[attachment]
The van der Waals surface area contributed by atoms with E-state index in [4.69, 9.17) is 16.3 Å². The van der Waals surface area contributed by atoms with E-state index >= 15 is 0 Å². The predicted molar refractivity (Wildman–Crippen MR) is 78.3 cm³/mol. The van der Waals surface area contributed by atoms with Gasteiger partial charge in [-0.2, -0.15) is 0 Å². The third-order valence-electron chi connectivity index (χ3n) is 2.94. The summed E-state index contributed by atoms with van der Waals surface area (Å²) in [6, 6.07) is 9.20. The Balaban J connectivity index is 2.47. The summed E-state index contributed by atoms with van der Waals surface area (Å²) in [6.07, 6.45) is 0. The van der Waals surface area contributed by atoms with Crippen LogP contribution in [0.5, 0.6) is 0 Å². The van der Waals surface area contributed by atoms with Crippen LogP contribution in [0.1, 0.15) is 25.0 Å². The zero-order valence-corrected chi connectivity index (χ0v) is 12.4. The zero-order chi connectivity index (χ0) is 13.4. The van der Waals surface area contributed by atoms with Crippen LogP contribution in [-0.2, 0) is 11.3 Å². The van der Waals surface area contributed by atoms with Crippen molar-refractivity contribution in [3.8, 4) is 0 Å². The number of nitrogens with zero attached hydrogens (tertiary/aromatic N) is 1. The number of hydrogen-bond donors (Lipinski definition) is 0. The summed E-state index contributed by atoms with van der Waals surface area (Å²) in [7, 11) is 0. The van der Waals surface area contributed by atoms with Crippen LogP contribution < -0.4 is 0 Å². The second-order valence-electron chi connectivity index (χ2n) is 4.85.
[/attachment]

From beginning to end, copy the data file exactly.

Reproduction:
The van der Waals surface area contributed by atoms with E-state index in [4.69, 9.17) is 16.3 Å². The van der Waals surface area contributed by atoms with E-state index >= 15 is 0 Å². The predicted molar refractivity (Wildman–Crippen MR) is 78.3 cm³/mol. The van der Waals surface area contributed by atoms with Gasteiger partial charge in [-0.2, -0.15) is 0 Å². The third-order valence-electron chi connectivity index (χ3n) is 2.94. The summed E-state index contributed by atoms with van der Waals surface area (Å²) in [6, 6.07) is 9.20. The Balaban J connectivity index is 2.47. The summed E-state index contributed by atoms with van der Waals surface area (Å²) in [6.07, 6.45) is 0. The van der Waals surface area contributed by atoms with Crippen LogP contribution in [0.5, 0.6) is 0 Å². The van der Waals surface area contributed by atoms with Crippen LogP contribution in [0.1, 0.15) is 25.0 Å². The zero-order valence-corrected chi connectivity index (χ0v) is 12.4. The zero-order chi connectivity index (χ0) is 13.4. The van der Waals surface area contributed by atoms with Crippen LogP contribution in [-0.2, 0) is 11.3 Å². The van der Waals surface area contributed by atoms with Crippen molar-refractivity contribution in [3.8, 4) is 0 Å². The number of nitrogens with zero attached hydrogens (tertiary/aromatic N) is 1. The number of hydrogen-bond donors (Lipinski definition) is 0. The summed E-state index contributed by atoms with van der Waals surface area (Å²) in [7, 11) is 0. The van der Waals surface area contributed by atoms with Crippen LogP contribution < -0.4 is 0 Å². The second-order valence-electron chi connectivity index (χ2n) is 4.85.